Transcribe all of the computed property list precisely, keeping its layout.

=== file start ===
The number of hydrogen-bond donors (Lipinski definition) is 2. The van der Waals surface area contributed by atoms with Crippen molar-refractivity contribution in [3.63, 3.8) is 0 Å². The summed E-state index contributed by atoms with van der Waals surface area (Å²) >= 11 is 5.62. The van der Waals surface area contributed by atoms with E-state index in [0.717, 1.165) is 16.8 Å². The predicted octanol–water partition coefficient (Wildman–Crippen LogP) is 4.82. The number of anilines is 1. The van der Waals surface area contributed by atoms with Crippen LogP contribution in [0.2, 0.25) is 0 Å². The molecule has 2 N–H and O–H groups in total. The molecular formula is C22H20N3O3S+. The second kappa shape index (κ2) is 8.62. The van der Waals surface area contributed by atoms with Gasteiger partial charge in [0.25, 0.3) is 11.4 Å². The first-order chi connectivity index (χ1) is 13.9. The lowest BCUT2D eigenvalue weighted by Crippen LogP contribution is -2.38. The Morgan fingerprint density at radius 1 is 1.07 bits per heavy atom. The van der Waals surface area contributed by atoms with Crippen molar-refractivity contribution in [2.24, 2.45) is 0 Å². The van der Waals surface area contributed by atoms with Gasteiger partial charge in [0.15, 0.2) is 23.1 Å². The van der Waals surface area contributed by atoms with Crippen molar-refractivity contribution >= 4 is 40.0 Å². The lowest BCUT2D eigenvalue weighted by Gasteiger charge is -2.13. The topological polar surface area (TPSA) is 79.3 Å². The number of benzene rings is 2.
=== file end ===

The number of hydrogen-bond donors (Lipinski definition) is 2. The van der Waals surface area contributed by atoms with Crippen molar-refractivity contribution in [3.63, 3.8) is 0 Å². The summed E-state index contributed by atoms with van der Waals surface area (Å²) >= 11 is 5.62. The van der Waals surface area contributed by atoms with E-state index in [0.717, 1.165) is 16.8 Å². The predicted octanol–water partition coefficient (Wildman–Crippen LogP) is 4.82. The number of anilines is 1. The van der Waals surface area contributed by atoms with Crippen LogP contribution in [0.2, 0.25) is 0 Å². The molecule has 2 N–H and O–H groups in total. The molecular formula is C22H20N3O3S+. The second kappa shape index (κ2) is 8.62. The van der Waals surface area contributed by atoms with Gasteiger partial charge in [0.25, 0.3) is 11.4 Å². The first-order chi connectivity index (χ1) is 13.9. The lowest BCUT2D eigenvalue weighted by Crippen LogP contribution is -2.38. The Morgan fingerprint density at radius 1 is 1.07 bits per heavy atom. The van der Waals surface area contributed by atoms with Crippen molar-refractivity contribution in [2.24, 2.45) is 0 Å². The van der Waals surface area contributed by atoms with Gasteiger partial charge in [0.15, 0.2) is 23.1 Å². The van der Waals surface area contributed by atoms with Crippen molar-refractivity contribution >= 4 is 40.0 Å². The lowest BCUT2D eigenvalue weighted by Gasteiger charge is -2.13. The topological polar surface area (TPSA) is 79.3 Å². The number of benzene rings is 2.